Bob Rae on Orwell's Politics and the English Language, totalitarianism and genocide


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By Nigel Beale. Discovered by Player FM and our community — copyright is owned by the publisher, not Player FM, and audio is streamed directly from their servers. Hit the Subscribe button to track updates in Player FM, or paste the feed URL into other podcast apps.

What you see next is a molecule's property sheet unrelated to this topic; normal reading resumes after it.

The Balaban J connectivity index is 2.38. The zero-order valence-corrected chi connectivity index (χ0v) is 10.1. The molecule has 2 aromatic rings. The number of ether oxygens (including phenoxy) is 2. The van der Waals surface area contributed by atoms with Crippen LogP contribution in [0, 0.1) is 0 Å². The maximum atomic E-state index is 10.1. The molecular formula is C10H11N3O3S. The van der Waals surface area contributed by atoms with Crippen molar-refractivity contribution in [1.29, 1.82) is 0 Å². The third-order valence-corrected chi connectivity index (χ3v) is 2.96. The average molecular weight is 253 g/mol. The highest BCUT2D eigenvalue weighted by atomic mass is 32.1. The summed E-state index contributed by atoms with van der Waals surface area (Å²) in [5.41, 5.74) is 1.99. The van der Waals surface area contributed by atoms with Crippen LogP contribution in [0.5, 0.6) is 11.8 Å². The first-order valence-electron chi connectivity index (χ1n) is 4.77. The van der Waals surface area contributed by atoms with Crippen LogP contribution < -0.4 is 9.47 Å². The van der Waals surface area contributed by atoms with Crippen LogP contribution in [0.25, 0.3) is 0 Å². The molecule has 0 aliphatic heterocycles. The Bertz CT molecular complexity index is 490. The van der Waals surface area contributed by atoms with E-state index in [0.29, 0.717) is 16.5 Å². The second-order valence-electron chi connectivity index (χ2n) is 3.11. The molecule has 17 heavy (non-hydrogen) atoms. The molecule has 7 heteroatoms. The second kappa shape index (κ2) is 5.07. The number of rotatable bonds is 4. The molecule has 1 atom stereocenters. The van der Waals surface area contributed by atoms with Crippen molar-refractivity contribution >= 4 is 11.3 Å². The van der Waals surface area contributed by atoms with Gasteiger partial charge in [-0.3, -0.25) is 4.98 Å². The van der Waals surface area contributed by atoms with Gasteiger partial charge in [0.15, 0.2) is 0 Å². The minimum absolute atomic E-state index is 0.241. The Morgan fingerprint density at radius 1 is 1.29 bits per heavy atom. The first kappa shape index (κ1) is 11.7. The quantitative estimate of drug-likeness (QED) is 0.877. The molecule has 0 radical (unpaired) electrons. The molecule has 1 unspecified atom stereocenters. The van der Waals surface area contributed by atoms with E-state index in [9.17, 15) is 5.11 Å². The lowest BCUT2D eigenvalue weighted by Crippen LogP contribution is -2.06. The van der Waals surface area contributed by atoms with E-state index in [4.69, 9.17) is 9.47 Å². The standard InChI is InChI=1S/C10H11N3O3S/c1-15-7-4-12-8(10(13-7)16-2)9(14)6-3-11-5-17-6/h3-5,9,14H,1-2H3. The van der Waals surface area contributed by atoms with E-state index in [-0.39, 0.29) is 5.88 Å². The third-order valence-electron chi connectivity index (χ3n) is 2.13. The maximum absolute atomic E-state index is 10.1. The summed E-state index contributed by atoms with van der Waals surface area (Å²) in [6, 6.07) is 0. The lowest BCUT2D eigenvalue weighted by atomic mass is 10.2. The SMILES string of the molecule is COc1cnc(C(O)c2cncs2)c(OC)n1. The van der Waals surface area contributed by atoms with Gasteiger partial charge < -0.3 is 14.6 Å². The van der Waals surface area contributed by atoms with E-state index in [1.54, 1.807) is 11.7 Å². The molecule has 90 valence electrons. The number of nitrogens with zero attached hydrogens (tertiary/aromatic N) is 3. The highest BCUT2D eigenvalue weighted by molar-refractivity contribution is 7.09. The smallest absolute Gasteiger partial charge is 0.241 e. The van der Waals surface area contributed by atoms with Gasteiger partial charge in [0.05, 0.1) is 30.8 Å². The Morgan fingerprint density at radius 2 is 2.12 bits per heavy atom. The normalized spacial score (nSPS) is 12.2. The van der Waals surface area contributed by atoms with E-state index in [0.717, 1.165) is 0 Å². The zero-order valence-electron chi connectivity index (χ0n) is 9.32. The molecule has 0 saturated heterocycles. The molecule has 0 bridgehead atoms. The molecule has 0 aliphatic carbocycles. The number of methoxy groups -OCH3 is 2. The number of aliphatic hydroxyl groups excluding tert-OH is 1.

Bob Rae is a Canadian diplomat, lawyer, former Premier of Ontario, and former interim Leader of the Liberal Party of Canada. A Rhodes Scholar and graduate of the University of Toronto Faculty of Law, he is currently Canada's Ambassador to the United Nations. He has been elected to federal and provincial parliaments 11 times (between 1978 and 2013), and reveres the English novelist, essayist, journalist and critic George Orwell. Because of this I invited him to engage in a conversation with me about Orwell's essay "Politics and the English Language." Politicians have always abused language. Current political tensions have only ratcheted this up, here in Canada and around the world. It needs to be called-out, because, as Orwell reminds us, getting rid of bad habits in the use of language encourages clearer thinking, and to think clearly is a necessary first step toward political regeneration, something that we need big-time in 2022. During our conversation we discuss: stale imagery, lack of precision, meaningless words, quotes from Alan Sandison's book George Orwell: After 1984, the use of cliche, Orwell's contradictions, the word "totalitarian," ramifications of using the term "genocide," U.N.-speak, the definition of "recent," and much more, on this, the most recent installment of The Biblio File Book Club.

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